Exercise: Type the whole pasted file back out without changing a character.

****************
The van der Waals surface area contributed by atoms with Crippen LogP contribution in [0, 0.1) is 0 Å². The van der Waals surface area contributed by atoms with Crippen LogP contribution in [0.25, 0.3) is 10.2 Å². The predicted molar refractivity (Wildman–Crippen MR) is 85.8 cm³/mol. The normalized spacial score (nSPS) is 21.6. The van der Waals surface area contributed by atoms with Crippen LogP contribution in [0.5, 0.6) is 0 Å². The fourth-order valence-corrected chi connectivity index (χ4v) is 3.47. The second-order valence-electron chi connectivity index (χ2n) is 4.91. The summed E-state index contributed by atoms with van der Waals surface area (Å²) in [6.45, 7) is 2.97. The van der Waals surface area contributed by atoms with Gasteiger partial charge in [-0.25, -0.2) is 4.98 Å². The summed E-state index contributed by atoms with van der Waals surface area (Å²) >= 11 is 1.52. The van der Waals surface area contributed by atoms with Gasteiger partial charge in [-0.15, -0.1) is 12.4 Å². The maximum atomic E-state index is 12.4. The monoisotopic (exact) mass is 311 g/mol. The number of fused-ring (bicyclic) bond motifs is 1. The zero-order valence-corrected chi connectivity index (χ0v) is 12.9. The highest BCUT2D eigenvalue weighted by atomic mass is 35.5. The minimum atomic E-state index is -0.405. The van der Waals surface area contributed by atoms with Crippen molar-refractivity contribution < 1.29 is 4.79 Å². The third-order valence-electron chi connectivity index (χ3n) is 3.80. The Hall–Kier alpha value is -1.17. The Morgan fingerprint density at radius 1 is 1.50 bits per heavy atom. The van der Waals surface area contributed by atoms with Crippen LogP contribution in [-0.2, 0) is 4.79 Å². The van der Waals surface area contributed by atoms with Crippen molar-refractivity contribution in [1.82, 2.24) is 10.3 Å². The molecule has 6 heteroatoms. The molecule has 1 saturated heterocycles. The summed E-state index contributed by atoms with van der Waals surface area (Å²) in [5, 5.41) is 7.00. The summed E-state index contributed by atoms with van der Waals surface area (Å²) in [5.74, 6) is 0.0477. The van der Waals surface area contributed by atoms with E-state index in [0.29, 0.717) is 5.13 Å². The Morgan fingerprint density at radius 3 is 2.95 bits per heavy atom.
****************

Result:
The van der Waals surface area contributed by atoms with Crippen LogP contribution in [0, 0.1) is 0 Å². The van der Waals surface area contributed by atoms with Crippen LogP contribution in [0.25, 0.3) is 10.2 Å². The predicted molar refractivity (Wildman–Crippen MR) is 85.8 cm³/mol. The normalized spacial score (nSPS) is 21.6. The van der Waals surface area contributed by atoms with Crippen LogP contribution in [0.5, 0.6) is 0 Å². The fourth-order valence-corrected chi connectivity index (χ4v) is 3.47. The second-order valence-electron chi connectivity index (χ2n) is 4.91. The summed E-state index contributed by atoms with van der Waals surface area (Å²) in [6.45, 7) is 2.97. The van der Waals surface area contributed by atoms with Gasteiger partial charge in [-0.25, -0.2) is 4.98 Å². The summed E-state index contributed by atoms with van der Waals surface area (Å²) >= 11 is 1.52. The van der Waals surface area contributed by atoms with Gasteiger partial charge in [-0.15, -0.1) is 12.4 Å². The maximum atomic E-state index is 12.4. The monoisotopic (exact) mass is 311 g/mol. The number of fused-ring (bicyclic) bond motifs is 1. The zero-order valence-corrected chi connectivity index (χ0v) is 12.9. The highest BCUT2D eigenvalue weighted by atomic mass is 35.5. The minimum atomic E-state index is -0.405. The van der Waals surface area contributed by atoms with Crippen molar-refractivity contribution < 1.29 is 4.79 Å². The third-order valence-electron chi connectivity index (χ3n) is 3.80. The Hall–Kier alpha value is -1.17. The Morgan fingerprint density at radius 1 is 1.50 bits per heavy atom. The van der Waals surface area contributed by atoms with Crippen LogP contribution in [-0.2, 0) is 4.79 Å². The van der Waals surface area contributed by atoms with Crippen molar-refractivity contribution in [1.82, 2.24) is 10.3 Å². The molecule has 6 heteroatoms. The molecule has 1 saturated heterocycles. The summed E-state index contributed by atoms with van der Waals surface area (Å²) in [5, 5.41) is 7.00. The summed E-state index contributed by atoms with van der Waals surface area (Å²) in [5.74, 6) is 0.0477. The van der Waals surface area contributed by atoms with E-state index in [0.29, 0.717) is 5.13 Å². The Morgan fingerprint density at radius 3 is 2.95 bits per heavy atom.